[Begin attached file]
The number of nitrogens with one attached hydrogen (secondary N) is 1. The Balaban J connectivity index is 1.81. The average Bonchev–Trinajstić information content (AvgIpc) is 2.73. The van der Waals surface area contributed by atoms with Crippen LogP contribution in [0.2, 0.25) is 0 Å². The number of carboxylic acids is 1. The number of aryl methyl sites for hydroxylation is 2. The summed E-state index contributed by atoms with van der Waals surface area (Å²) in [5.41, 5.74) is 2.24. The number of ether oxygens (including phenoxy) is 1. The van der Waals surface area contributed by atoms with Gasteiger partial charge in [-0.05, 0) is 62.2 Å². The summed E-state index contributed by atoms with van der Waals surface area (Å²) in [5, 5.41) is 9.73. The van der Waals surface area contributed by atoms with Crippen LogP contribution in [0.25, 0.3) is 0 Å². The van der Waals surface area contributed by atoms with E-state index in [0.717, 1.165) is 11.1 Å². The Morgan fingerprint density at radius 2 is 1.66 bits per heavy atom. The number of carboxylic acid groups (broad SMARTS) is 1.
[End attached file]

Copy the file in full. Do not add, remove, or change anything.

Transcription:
The number of nitrogens with one attached hydrogen (secondary N) is 1. The Balaban J connectivity index is 1.81. The average Bonchev–Trinajstić information content (AvgIpc) is 2.73. The van der Waals surface area contributed by atoms with Crippen LogP contribution in [0.2, 0.25) is 0 Å². The number of carboxylic acids is 1. The number of aryl methyl sites for hydroxylation is 2. The summed E-state index contributed by atoms with van der Waals surface area (Å²) in [5.41, 5.74) is 2.24. The number of ether oxygens (including phenoxy) is 1. The van der Waals surface area contributed by atoms with Gasteiger partial charge in [-0.05, 0) is 62.2 Å². The summed E-state index contributed by atoms with van der Waals surface area (Å²) in [5, 5.41) is 9.73. The van der Waals surface area contributed by atoms with Crippen LogP contribution in [0.25, 0.3) is 0 Å². The van der Waals surface area contributed by atoms with E-state index in [0.717, 1.165) is 11.1 Å². The Morgan fingerprint density at radius 2 is 1.66 bits per heavy atom. The number of carboxylic acid groups (broad SMARTS) is 1.